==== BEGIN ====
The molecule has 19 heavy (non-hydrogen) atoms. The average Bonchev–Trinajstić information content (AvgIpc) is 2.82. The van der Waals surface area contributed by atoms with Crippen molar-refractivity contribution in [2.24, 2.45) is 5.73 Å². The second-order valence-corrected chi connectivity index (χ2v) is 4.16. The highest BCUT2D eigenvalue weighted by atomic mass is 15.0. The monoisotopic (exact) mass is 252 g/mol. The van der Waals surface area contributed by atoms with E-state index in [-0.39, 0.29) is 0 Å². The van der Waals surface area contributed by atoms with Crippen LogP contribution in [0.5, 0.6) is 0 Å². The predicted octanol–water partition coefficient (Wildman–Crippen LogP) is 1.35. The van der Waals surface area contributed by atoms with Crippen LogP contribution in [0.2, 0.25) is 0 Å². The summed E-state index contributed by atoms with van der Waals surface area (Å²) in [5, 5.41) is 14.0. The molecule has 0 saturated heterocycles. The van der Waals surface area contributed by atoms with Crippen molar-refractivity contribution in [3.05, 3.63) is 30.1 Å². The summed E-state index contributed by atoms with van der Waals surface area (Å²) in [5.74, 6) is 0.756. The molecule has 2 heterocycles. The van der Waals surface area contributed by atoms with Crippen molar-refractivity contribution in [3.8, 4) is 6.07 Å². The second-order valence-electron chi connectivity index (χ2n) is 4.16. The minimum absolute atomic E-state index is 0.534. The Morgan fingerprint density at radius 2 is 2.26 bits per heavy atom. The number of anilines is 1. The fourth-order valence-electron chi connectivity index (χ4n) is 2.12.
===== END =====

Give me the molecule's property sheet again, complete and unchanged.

The molecule has 19 heavy (non-hydrogen) atoms. The average Bonchev–Trinajstić information content (AvgIpc) is 2.82. The van der Waals surface area contributed by atoms with Crippen molar-refractivity contribution in [2.24, 2.45) is 5.73 Å². The second-order valence-corrected chi connectivity index (χ2v) is 4.16. The highest BCUT2D eigenvalue weighted by atomic mass is 15.0. The monoisotopic (exact) mass is 252 g/mol. The van der Waals surface area contributed by atoms with E-state index in [-0.39, 0.29) is 0 Å². The van der Waals surface area contributed by atoms with Crippen LogP contribution in [0.5, 0.6) is 0 Å². The predicted octanol–water partition coefficient (Wildman–Crippen LogP) is 1.35. The van der Waals surface area contributed by atoms with Crippen LogP contribution in [0.2, 0.25) is 0 Å². The summed E-state index contributed by atoms with van der Waals surface area (Å²) in [5, 5.41) is 14.0. The molecule has 0 saturated heterocycles. The van der Waals surface area contributed by atoms with Crippen molar-refractivity contribution in [3.05, 3.63) is 30.1 Å². The summed E-state index contributed by atoms with van der Waals surface area (Å²) in [5.74, 6) is 0.756. The molecule has 2 heterocycles. The van der Waals surface area contributed by atoms with Crippen molar-refractivity contribution in [3.8, 4) is 6.07 Å². The second-order valence-electron chi connectivity index (χ2n) is 4.16. The minimum absolute atomic E-state index is 0.534. The Morgan fingerprint density at radius 2 is 2.26 bits per heavy atom. The number of anilines is 1. The fourth-order valence-electron chi connectivity index (χ4n) is 2.12.